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Comment Re:Stranglehold? (Score 1) 225

Pretty much. As someone involved in cross-platform app development, iOS is still the undefeated king at around 75% of app sales. Even better, iOS sales result in 1.5x-2x better return on average overall.

How do the revenue numbers look when you add in apps? The last numbers I saw were about a year ago so things may have changed, but back then iOS users were a lot more likely to buy apps, but Android had a much bigger share of downloads for ad-supported apps. The revenue was about the same for both platforms, because you'd get less from the ad sales in Android apps, but you'd get more downloads.

Comment Re: That's fair enough (Score 3, Insightful) 225

Is that a serious question? Take a look at the proceedings from any security conference in the last 2 years and you can find a very long list. The latest trick is for individuals who release small apps for free or a token amount to be offered money to sell their app, especially if the app already asks for more permissions than it really needs (great incentives there...). The buyers then release a new version bundled with malware. The new version is installed automatically if it doesn't need any more permissions, and since most manufacturers don't ship software updates for Android phones in a timely fashion there are typically a few nice root vulnerabilities lying around on a significant fraction of the installed base. From there, the attacker can do what they want (attack mobile banking apps, harvest passwords, send premium-rate SMS, or just proxy all network traffic and inject their own ads, the last being the most common).

I know a couple of people who have turned down money to sell their (free, with only a few thousand users) apps for this purpose.

Comment Re:Go ahead, give me one more straw! (Score 1) 225

They're not charging me. They're charging the OEM, who will pass on the cost to me without providing me an option of opting out, for something that they will then use to harvest personal information about me to sell to advertisers. Give me a phone for $2 less without the Google crap and I'll happily take it in preference.

Comment Re:The Economics of self driving cars (Score 1) 213

I'm just leaving the Bay Area, and most of my US-based friends use an app that you give a destination to, it automatically knows your location from GPS, calls a taxi, takes you to the destination, your phones both agree on the distance, and the charge is taken from your account. It's very smooth and convenient (and removes that awkward thing in the US of working out how much you're meant to tip the taxi driver, one of the tipping situations that appears to make no sense because having someone drive you is the service you are paying for). Add in self-driving cars and you remove the cost of the driver. The ancillary infrastructure is there already, waiting for the self-driving cars...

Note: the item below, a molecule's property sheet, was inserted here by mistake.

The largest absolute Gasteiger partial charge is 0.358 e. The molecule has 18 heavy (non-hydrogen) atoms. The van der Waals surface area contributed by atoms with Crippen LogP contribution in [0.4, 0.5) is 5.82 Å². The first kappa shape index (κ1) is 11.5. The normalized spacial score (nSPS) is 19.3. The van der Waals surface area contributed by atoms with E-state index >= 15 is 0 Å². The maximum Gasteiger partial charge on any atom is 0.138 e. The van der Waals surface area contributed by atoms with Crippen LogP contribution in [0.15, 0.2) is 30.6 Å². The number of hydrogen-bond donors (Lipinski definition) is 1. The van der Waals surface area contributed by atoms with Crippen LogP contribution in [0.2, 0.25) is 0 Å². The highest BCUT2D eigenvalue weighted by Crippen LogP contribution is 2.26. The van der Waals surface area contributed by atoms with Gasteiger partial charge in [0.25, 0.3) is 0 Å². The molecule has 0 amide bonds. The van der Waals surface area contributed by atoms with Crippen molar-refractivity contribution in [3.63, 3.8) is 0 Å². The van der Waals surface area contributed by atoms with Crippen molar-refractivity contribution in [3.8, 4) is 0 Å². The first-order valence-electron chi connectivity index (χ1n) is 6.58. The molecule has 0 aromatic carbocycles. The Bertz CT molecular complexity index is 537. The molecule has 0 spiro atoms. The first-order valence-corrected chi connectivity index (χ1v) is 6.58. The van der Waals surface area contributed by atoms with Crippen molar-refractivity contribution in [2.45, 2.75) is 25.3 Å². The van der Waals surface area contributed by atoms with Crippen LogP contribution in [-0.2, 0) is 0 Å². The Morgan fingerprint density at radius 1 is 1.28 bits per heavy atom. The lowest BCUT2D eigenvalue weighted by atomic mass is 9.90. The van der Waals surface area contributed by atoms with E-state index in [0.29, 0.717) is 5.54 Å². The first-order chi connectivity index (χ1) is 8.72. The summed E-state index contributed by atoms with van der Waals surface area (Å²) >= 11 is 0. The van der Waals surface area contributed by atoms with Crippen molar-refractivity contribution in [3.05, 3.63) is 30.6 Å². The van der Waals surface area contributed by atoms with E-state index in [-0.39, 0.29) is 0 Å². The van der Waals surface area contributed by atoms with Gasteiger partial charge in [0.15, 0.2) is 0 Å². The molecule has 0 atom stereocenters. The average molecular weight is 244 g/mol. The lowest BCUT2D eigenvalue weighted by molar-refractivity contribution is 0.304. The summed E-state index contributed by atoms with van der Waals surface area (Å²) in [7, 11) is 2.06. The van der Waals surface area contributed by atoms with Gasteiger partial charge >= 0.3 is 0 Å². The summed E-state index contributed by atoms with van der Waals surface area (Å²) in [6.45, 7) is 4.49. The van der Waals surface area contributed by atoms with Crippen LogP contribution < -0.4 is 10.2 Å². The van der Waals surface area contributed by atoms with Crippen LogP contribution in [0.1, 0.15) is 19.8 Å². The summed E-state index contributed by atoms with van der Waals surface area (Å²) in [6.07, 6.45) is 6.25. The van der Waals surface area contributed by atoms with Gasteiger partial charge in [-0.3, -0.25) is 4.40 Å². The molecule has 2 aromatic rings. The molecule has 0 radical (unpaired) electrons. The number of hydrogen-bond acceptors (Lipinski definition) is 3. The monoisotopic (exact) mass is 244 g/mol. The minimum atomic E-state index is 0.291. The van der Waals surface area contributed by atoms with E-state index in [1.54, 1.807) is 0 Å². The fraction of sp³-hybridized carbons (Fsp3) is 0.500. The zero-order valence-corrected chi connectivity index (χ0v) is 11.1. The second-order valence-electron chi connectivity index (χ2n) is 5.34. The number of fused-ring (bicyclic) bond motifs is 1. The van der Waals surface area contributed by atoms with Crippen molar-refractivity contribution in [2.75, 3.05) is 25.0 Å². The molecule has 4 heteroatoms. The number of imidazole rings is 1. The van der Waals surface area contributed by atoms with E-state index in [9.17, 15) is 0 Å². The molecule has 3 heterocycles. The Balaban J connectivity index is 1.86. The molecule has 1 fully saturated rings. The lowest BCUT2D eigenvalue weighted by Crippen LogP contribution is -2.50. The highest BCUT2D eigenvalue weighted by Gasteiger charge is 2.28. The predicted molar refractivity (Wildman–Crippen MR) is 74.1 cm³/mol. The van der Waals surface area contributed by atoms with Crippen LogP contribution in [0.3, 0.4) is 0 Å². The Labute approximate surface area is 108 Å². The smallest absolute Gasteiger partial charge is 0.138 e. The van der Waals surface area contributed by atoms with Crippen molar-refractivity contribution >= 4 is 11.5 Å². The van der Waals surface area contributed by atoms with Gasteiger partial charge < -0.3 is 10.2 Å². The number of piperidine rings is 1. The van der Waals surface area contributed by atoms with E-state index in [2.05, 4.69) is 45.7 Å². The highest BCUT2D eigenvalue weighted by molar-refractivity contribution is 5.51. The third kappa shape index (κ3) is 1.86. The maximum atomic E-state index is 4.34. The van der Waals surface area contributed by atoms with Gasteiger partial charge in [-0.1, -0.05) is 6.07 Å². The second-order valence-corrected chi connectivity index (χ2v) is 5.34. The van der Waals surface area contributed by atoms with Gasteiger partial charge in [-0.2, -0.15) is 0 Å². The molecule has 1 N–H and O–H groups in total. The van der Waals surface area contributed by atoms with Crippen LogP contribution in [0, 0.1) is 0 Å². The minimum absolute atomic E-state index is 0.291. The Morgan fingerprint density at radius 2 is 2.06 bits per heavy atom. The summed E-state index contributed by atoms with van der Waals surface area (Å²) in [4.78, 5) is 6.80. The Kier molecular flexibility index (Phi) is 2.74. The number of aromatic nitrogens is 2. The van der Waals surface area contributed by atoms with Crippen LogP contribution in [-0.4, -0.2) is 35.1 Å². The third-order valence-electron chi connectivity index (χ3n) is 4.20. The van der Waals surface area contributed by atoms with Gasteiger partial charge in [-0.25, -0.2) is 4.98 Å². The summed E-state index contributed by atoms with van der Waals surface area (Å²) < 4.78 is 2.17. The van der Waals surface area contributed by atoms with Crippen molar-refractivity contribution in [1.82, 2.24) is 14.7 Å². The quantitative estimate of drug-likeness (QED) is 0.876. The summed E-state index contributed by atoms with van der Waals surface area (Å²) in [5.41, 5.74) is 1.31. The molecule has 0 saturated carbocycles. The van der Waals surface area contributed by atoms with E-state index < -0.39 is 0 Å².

Comment Re:Uh? (Score 2) 734

Not an alternate universe, but a planet closer to the sun. With current panels, you get around 100-200W per square metre of sunlight. The theoretical maximum efficiency for solar panels is somewhere around 40%, bringing it up to 400W. Over 8 hours a day of useable sunlight (that's the output with the sun directly overhead, it slowly drops off over the day, giving an average of around 8 hours, assuming good weather). So that gives a total of around 11.5MJ per day. One litre of petrol releases around 34MJ when burned, so to generate the equivalent energy of one litre of petrol per day, you need three square metres of solar panels, assuming magic future panel technology and losses equivalent to a petrol engine.

With current technology, you'll need closer to nine or ten square metres, or more if you don't have a very efficient charging system. If you're living out in the countryside, this is quite possible (if you can afford the massive up-front investment for the panels, but let's assume that the price will come down quickly), but for anyone in a city it's quite unlikely. Add to that, you don't (depending on where you live, of course) get bright sunlight every day, so you're most likely going to need to store energy over the winter in fairly large amounts. Why not make that more efficient, by centralising it? You could lay a set of power lines to people's houses and they could send their unused power back to your storage plant. And, once those wires are there, you can probably build a centralised power generation facility and sell them power more cheaply (and reliably) than they can generate it themselves, if you factor in the capital and maintenance costs (after all, solar panels need cleaning, replacing, and so on). Such a system would be like a computational grid, but for electricity. You could call it an electricity grid...

Comment Re:If 10 parties have 10% of the vote each (Score 3, Informative) 441

The UK has a first-past-the-post system, and we currently have a coalition government, formed by one of the two major parties and the third party. Going back to the middle of the last century, the third party was one of the dominant two and was displaced (and reformed after merging with another small party) by one of the current two. FPTP electoral systems do tend towards two-party systems, but they're not stable and can be periodically upset (at which point they'll again start tending towards a two-party system. They trick is to upset them frequently).